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Check out all of our Black History Month coverage

Catch up on stories of untold history and fascinating people.
African American Heritage Association president Gwendolyn Reese, Dr. Carter G. Woodson African American Museum executive director Terri Lipsey Scott and principal dancer Calvin Royal III.
African American Heritage Association president Gwendolyn Reese, Dr. Carter G. Woodson African American Museum executive director Terri Lipsey Scott and principal dancer Calvin Royal III. [ JOHN PENDYGRAFT, MARTHA ASENCIO RHINE, and courtesy of Calvin Royal III ]
Published Feb. 26
Updated Feb. 26

Throughout February, Tampa Bay Times reporters and photographers have been committed to sharing Black History Month stories.

We’ve uncovered untold stories, from the latest updates on Black cemetery news to the harrowing tale of a hidden St. Petersburg lynching. We’ve also profiled individuals making history today, like the leader of the Dr. Carter G. Woodson African American Museum and the Gibbs High graduate who just reached the highest rank at America’s most prestigious ballet.

Check out these stories and more below.

Telling Black histories

Gwendolyn Reese, 71, president of the African American Heritage Association and a lifelong resident of St. Petersburg poses near the intersection where, on November 14, 1914, the public lynching of John Evans occured. Evans, who was accused of killing his boss and assaulting his boss’ wife, was hanged from a light post. On February 23, 2021, a memorial will be placed near the sight.
Gwendolyn Reese, 71, president of the African American Heritage Association and a lifelong resident of St. Petersburg poses near the intersection where, on November 14, 1914, the public lynching of John Evans occured. Evans, who was accused of killing his boss and assaulting his boss’ wife, was hanged from a light post. On February 23, 2021, a memorial will be placed near the sight. [ JOHN PENDYGRAFT | Times ]

History of a St. Petersburg lynching was hidden. Not anymore.

In 1914, John Evans was attacked by an angry mob and killed before a jury or judge weighed in.

An engraved metal plate commemorating where he was lynched ended up in a file drawer at the city’s Historic Preservation Office. No one seems to know who placed it or when.

This month, with help from community groups, a new memorial was erected to recognize a dark chapter in St. Petersburg’s past.

Meet the Black Floridians behind these Tampa Bay landmarks

They brought change around Florida. Now their names are on streets and landmarks around Tampa Bay.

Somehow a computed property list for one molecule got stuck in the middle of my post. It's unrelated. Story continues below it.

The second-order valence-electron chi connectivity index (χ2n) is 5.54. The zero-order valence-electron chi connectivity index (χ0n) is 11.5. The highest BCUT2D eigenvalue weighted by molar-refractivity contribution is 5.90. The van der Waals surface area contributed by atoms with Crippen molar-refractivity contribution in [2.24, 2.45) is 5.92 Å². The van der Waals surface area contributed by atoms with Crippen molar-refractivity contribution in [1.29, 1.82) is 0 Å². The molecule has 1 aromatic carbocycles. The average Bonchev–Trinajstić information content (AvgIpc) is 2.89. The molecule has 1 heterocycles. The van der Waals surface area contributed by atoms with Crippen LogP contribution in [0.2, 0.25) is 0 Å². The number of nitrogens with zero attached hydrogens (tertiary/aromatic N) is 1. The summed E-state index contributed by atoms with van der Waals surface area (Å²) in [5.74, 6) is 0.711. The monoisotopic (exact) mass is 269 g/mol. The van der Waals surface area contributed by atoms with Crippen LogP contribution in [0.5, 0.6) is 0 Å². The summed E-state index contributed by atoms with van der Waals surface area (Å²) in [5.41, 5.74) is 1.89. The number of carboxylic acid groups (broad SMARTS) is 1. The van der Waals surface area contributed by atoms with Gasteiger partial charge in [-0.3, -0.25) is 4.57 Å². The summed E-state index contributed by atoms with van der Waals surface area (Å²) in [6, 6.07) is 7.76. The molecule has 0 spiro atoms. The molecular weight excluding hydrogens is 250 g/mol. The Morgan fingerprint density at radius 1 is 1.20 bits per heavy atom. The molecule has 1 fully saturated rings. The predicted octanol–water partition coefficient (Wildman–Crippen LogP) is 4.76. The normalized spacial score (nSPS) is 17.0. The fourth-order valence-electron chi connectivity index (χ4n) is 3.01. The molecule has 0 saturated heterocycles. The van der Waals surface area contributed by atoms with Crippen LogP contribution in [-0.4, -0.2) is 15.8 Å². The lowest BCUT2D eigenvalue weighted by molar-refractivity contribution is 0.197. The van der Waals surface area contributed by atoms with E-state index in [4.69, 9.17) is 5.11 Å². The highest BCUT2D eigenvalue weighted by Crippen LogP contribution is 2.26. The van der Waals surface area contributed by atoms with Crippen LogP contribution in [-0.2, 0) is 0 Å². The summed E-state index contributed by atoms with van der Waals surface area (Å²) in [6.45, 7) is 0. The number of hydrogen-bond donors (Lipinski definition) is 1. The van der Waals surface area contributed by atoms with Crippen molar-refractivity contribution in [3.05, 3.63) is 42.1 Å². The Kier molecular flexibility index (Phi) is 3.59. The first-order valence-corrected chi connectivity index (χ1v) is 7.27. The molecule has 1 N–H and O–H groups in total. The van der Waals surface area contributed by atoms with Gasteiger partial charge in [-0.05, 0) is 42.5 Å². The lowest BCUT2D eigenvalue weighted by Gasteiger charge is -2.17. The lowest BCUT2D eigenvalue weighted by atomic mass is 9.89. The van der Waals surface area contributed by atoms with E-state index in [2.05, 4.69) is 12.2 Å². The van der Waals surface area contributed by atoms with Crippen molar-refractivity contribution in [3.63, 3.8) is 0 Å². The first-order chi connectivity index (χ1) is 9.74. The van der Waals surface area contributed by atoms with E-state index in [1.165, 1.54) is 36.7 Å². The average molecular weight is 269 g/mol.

Read the stories of a fearless female stunt pilot, a man who helped bring Dr. Martin Luther King Jr. to Tampa, a formerly enslaved woman-turned-business owner, and more.

Tampa Bay civil rights leader knows, 50 years later, that he was targeted by FBI

The FBI surveilled Askia Muhammad Aquil — then known as Otha Favors — as part of its Counterintelligence Program of domestic organizations. His only “crime,” he said, was being Black and a vocal leader in the civil rights movement. “So, I was harassed.”

Is St. Pete really that progressive? A familiar face says maybe not.

Terri Lipsey Scott is everywhere — holding events, raising money for a $20 million African American museum. When it comes to racial equity, the executive director of the Dr. Carter G. Woodson African American Museum says the city could be doing more.

Uncovering and remembering Black cemeteries

Doves are released at a ceremony at MacDill Air Force Base dedicating a historic marker denoting the spot where the erased Port Tampa Cemetery was located.
Doves are released at a ceremony at MacDill Air Force Base dedicating a historic marker denoting the spot where the erased Port Tampa Cemetery was located. [ Paul Guzzo ]

Historic marker honors Black cemetery erased during construction of MacDill

Port Tampa Cemetery disappeared when the base was constructed in the late 1930s. The headstones were removed, but the graves remain under still-undeveloped land that is part of the base near the corner of Interbay Boulevard and Manhattan Avenue.

Grave markers found at the former site of a Black cemetery in Clearwater

It was previously believed that only unmarked graves were left behind when the cemetery was moved in 1954. Caskets are there, the archaeologists said, but that is not all they found.

Hillsborough School District unveils proposed memorial to lost Ridgewood Cemetery

The District showed proposed renderings of a walkable memorial to honor those buried in Ridgewood Cemetery for the indigent and unknown — and to ensure it will neither be forgotten nor lost again. The presentation came 15 months after it was announced that at least 145 unmarked graves belonging to Ridgewood were on Tampa’s King High campus.

Black history and the arts

Calvin Royal III at Kaatsbaan Cultural Park in Tivoli, N.Y. in 2020.
Calvin Royal III at Kaatsbaan Cultural Park in Tivoli, N.Y. in 2020. [ QUINN WHARTON | Courtesy of Calvin Royal III ]

Pinellas native reaches highest rank at America’s most prestigious ballet

Gibbs High alum Calvin Royal III is now a principal dancer at American Ballet Theatre in New York. He is the second Black man to attain the rank of principal dancer in the American Ballet Theatre, and the first in decades.

Art provides a rare glimpse at Tampa’s historic Black neighborhoods

Karl Moseley’s drawings depict what life was like in the Scrub and Garrison neighborhoods in the 1930s. They are now more than artwork. They are history lessons for Tampa’s long-gone pioneering Black neighborhoods.

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